Have you ever considered what happens when a pregnant woman becomes depressed? Flair was intrigued by the topic so we sat with gynaecologist and obstetrician Dr Kiri-an Bridgewater to dissect the issue.
Called antepartum depression in the medical fraternity, it sinks its teeth into the minds of those with child. Just as folks who are not pregnant, this feeling of despondency and dejection eats away at a woman’s mental health, affecting how they feel, think, and act. Oftentimes, they don’t even know it’s there. Thankfully, in most cases, it’s usually mild.
If you pay close attention, the clinical expert says that you may be able to spot a few clues that can identify the malady.
“The expectant mother may have feelings of unexplained sadness or anxiety, excessive eating or sleeping, or being unable to sleep and reduced appetite. They feel badly because they aren’t ‘happy’ during what is to be the happiest time of their lives,” Bridgewater explained.
She adds, “However, some people are at a higher risk of its development, simply because of their chemical make-up. So early identification and treatment is key.”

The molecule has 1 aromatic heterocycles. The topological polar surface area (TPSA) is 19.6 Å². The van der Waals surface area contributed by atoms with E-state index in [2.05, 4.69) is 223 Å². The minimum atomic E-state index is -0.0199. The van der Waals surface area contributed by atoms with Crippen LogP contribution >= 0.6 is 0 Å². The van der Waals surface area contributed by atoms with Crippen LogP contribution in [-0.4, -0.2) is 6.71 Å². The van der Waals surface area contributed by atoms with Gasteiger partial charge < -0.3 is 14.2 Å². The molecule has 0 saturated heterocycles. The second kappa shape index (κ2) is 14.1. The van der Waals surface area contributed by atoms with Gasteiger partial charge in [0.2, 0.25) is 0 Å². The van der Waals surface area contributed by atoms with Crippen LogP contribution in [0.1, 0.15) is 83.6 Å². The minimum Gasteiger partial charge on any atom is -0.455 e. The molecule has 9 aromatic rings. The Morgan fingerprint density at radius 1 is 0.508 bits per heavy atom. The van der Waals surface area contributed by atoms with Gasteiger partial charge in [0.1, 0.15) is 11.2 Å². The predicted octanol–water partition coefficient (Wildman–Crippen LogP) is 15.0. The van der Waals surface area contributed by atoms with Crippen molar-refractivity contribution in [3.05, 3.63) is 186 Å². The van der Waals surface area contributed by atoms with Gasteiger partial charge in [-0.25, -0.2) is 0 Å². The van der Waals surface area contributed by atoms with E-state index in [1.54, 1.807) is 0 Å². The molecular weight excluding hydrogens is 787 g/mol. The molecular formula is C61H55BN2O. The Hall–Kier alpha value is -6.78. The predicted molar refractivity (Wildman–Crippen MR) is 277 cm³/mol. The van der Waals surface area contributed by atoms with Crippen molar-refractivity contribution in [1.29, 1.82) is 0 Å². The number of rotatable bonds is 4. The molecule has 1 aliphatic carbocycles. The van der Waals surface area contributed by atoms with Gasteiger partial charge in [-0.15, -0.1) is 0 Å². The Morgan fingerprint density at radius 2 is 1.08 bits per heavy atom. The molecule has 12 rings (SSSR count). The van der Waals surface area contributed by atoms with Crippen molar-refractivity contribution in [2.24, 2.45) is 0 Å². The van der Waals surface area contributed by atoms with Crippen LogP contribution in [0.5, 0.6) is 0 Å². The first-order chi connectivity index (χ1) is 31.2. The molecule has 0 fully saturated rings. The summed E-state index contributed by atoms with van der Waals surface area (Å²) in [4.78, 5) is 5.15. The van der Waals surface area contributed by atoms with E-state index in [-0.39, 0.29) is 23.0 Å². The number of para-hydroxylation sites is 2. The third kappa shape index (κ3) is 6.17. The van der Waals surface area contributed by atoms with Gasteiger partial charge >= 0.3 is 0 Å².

Treating the psychological illness is crucial and might just save lives. As the doc explains, untreated depressed mothers-to-be are more likely to drink alcohol, smoke cigarettes, be malnourished, and even attempt suicide. These can lead to fetal death, early birth, and the child being physically abnormal and having learning issues after birth.
HOW TO DEAL WITH IT
“First, it has to be identified. A lot of women who have symptoms of depression either don’t recognise that something is happening or feel ashamed about how they are feeling, and so they don’t tell others or ask for help,” she said.
Once identified, it’s time to get the treatment ball rolling. Counselling is usually the first response for antepartum depression. Support groups, one-on-one counselling or talking to a psychiatrist will usually remedy the disorder. If those don’t help, and depending on the severity, medication may be required.
Having a balanced lifestyle and open communication can prevent it from showing its face.
Exercising, sleeping, and acupuncture are natural methods for treating antepartum depression. So try a little yoga, pilates, Zumba, cardio, and even lifting light weights.
There are herbal remedies, too. Supplements such as omega-3 fish oil have been reported to help, according to Bridgewater.
“However, one has to be careful with these as some fish oils contain mercury, which can harm babies; and the concentration of herbal remedies are often unknown and, therefore, they can be unsafe,” Bridgewater disclosed.
Story by Rocheda Bartley